Wednesday, November 01, 2006

Predators 3 Canucks 2

Another game, another gritty effort. The Canucks didn't get a single point in last night's 3-2 loss to the Nashville Predators, but give it to them, they sure gave it one heckuva try.

More from Ed Willes (Vancouver Province):

In a game which promised but didn't deliver the best of what the new NHL has to offer, the Canucks forgot to show up for the first period, weren't much better for most of the second, then, with the game on the line in the third period, produced just four shots on goal in the first 10 minutes and squandered two power plays.

A recipe for disaster, right? But there they were, hanging on to a 2-2 tie late in the contest, looking for all the world like they'd steal another win because they had enough Luongo and enough other things working for them.

OK, it didn't work out because Jan Bulis, who continues to be an adventure, tried to force a pass through too many bodies and the Preds, who can counter-punch faster than Ali in his prime, turned a loose puck into a Steve Sullivan breakaway.
Is is it safe to say that last night was a typical Canucks effort? On many nights last season, if given the same 2-0 first period deficit, the team would have rolled over to a disheartening loss.

Not this season's team. For the most part, Alain Vigneault has held this team and its players accountable and has them playing a hard-nosed 60-minute game (Jason Botchford, Vancouver Province).

With a defence that isn't regularly cracking under faint pressure, an all-star goaltender and some displays of impassioned work ethic, the Vancouver Canucks are bearing little resemblance to the team that faded at the end of last season and missed the playoffs.

But the product on the ice only tells part of the story.

Behind the scenes, Canucks coach Alain Vigneault has thus far provided his players with the antidote to the problems created at the end of Marc Crawford's tenure, when players said they were given too much freedom without enough accountability.
It seems like a small change, this accountability thing, but the change in culture has allowed the team to create an identity. They don't necessarily have as much skill as previous versions of the team, but they will outwork anyone in the league.

It didn't earn them a point last night, but they at least made it interesting.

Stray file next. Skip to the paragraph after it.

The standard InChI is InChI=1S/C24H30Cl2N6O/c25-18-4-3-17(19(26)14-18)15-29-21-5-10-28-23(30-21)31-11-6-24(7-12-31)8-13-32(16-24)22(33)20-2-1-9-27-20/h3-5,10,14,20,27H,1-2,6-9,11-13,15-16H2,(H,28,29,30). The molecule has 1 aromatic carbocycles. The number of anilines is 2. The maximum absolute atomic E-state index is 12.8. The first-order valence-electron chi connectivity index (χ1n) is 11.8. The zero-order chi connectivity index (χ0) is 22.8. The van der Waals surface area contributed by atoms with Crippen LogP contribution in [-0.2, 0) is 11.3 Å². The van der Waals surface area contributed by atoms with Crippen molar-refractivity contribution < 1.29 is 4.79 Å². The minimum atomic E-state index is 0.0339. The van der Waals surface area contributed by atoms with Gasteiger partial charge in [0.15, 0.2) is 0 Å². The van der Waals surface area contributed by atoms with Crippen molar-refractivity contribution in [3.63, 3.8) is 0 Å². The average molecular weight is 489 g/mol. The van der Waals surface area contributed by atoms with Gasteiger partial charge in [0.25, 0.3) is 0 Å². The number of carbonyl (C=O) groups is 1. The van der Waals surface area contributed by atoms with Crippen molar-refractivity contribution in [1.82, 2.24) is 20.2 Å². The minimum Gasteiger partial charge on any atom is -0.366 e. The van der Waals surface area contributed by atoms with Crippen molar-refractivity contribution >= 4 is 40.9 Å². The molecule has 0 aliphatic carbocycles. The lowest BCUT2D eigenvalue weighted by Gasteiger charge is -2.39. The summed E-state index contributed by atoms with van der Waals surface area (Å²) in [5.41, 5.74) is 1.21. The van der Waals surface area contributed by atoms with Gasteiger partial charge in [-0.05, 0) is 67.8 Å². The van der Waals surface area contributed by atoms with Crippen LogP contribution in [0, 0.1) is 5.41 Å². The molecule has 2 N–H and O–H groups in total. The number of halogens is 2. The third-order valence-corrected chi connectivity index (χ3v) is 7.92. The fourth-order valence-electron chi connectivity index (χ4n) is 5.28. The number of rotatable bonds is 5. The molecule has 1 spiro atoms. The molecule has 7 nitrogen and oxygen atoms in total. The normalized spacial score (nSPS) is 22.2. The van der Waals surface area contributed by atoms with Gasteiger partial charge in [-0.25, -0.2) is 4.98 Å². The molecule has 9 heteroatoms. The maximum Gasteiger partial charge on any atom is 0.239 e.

My 3 Stars of the Game

  1. Steve Sullivan (NAS): Little sparkplug was all over the ice. Threw six shots on Luongo, four in the third period, assisted on one goal, and scored the game-winner.
  2. Markus Naslund (VAN): Great effort from the captain in trying to bring his team back from an early 2-0 deficit. Scored his sixth goal of the season to tie the game midway through the third period.
  3. Kimmo Timonen (NAS): Didn't record a point in 24:28 minutes of ice-time, but was solid defensively and moved the puck well. A lot of the Predators' chances started from a good defensive play or good pass from Timonen.
Other Things on my Notepad

  • I could be wrong, but I'm sure giving Nashville the first five powerplays of the game wasn't part of the Canucks' game plan.
  • I've found my scapegoat for the year - his name is Jan Bulis and his inconsistent play thus far is driving me nuts.
  • You gotta feel for the line of Josh Green, Matt Cooke and Ryan Kesler. They're doing everything right but put the puck in the net.
  • I'm trying to picture the Canucks' defense had Kevin Bieksa or Loo-kash Krajicek not been able to step in and play 20+ minutes per game. Thank the hockey gods they were able to.
  • When Tomas Vokoun isn't flopping and is stopping the puck like he did tonight, the Predators are a scary team. They have a good mix of speed and skill and veteran youth up front and on defense.
About the game around the blogosphere

Fun With Numbers

The Canucks head back on the road for a couple of games. They play the Minnesota Wild on Thursday night.

Comments/Questions: Feel free to post in the comments section or email me at gocanucksgo10 (at) hotmail (dot) com.

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posted by J.J. Guerrero, 6:46 AM


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